Bo Burnham is a comedian and writer of satirical music. His songs contain adult language and themes, and some of them can be very offensive, but it's satireso it's okay! Bo started out by posting a couple of his songs on YouTube so his brother can see them, and they became so popular that he decided he would make more. Now, he's pretty much famous and has done a bunch of different tours. His YouTube channel can be found here with some of his earlier songs on it, but a lot of the newer songs are absent.He currently stars in Zach Stone Is Gonna Be Famous, an MTV comedy series about a guy who tries to become an internet celebrity.
Somehow manages to lampshade and play straight SIMULTANEOUSLY in "What's Funny":
"If you're a musical comic, just give 'em a little weird voice inflection
Then take a viagra, and slap 'em with a rock-hard misdirection"
Mean Character, Nice Actor: A bit complicated. Bo's arrogant, unkind stage persona is partially for effect, but every now and then his reactions with audience members blur the line. He gets pretty nasty with his audience (not just hecklers and shouting idiots) on the "Words, Words, Words" DVD, such as singing "You're not a fucking metronome" when the audience starts clapping along to the beat of a song. At the very least, he's quick to shut them down. Reports vary about how nice he actually is in person, but some of it is just the persona.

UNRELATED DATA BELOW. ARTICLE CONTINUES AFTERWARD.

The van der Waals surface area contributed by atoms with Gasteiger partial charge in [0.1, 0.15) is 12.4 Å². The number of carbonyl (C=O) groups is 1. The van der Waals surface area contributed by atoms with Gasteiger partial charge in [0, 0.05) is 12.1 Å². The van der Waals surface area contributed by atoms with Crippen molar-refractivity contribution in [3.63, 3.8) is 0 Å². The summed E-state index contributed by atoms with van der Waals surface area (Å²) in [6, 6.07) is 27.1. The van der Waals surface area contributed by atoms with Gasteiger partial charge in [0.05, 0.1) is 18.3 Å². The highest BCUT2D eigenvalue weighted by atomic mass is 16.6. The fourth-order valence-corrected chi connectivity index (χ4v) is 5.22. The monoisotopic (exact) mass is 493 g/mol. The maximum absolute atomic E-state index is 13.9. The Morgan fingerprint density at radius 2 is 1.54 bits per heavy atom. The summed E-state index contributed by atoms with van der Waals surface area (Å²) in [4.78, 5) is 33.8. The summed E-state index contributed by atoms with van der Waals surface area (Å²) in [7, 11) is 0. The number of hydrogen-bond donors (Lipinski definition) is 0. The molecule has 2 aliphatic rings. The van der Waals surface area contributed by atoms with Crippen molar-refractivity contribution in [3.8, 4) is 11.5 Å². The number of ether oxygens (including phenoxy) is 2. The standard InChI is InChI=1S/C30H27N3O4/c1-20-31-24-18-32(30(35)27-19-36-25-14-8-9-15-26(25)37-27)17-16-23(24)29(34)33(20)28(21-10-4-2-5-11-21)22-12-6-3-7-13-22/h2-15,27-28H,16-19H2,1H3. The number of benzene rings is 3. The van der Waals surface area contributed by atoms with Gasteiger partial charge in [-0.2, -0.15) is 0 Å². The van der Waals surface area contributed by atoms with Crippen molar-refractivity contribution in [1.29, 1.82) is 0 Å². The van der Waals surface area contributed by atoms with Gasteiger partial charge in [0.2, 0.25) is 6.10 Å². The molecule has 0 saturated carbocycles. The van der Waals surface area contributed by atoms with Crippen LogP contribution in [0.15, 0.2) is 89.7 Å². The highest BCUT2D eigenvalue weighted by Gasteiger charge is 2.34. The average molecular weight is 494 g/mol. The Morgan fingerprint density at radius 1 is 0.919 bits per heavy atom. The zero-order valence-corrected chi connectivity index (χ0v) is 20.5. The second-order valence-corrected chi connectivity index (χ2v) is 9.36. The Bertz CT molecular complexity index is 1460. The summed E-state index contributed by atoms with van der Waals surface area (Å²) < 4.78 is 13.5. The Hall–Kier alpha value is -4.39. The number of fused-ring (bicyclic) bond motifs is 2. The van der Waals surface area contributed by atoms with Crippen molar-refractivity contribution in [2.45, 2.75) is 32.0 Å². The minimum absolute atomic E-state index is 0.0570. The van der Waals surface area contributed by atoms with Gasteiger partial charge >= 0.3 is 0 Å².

If you really think about it, the way he treats his audience is actually all part of the joke. If you really watch closely you can tell what's all just satire and sarcasm and his real vision of things becomes clear.
This troper, who's known him personally since high school, will say that the persona started as an act. Now, more a case of Becoming the Mask.
More specifically: on the "Words Words Words" CD, the "Art is Dead" track is directly followed by Bo lampshading this and immediately making a hysterical crude joke:
"We got serious there. I think fisting should be called 'uppercunting'. And we're back."
No Ending: Multiple times, most notably "Welcome to Youtube", but to a lesser extent "Men and Women", "The Perfect Woman", and "Ironic". Also happens in the live versions of "Oh Bo" (partly justified because the bit about the oboe is hard to replicate live) and "Words Words Words", which just kinda cut off where the studio versions have little codas and fade out.
On the DVD of "Words, Words, Words", he performs "I'm Bo Yo" as an encore, and abruptly stops in the middle of the last chorus after changing one of the lyrics to "This song's gonna end really awkwardly."
One of Us: His song "Welcome To Youtube" is a three-minute parade of references to YouTube videos, viral and otherwise.
Self-Deprecation: Often, most notably in recent performances of "I'm Bo Yo"; in the final line of the chorus he says he "can really find your G-spot", which is followed by a brief self-indicting remark.
"Oh, but I'm inadequate / Have I gotten that point across yet?"
"Art is Dead" is chock full of this.
Sophisticated as Hell: One of his routines involves quoting Hamlet's "to sleep, perchance, to dream" monologue and then, after a beat, saying "Pff, like, WHAT?"
Stealth Pun: "Because if I'm in the closet, then you are below me / taking the B A T outta "BASEMENT", homie". Unfortunately he ruins the stealth aspect in the live version of the song available on his self-titled album.
His songs are chock full of them, in fact. "I'm Bo, Yo" is a good example.
This is essentially his modus operandi. Basically, if you laugh at tons of stuff the first time you hear the song and don't bother listening again, you're doing it wrong.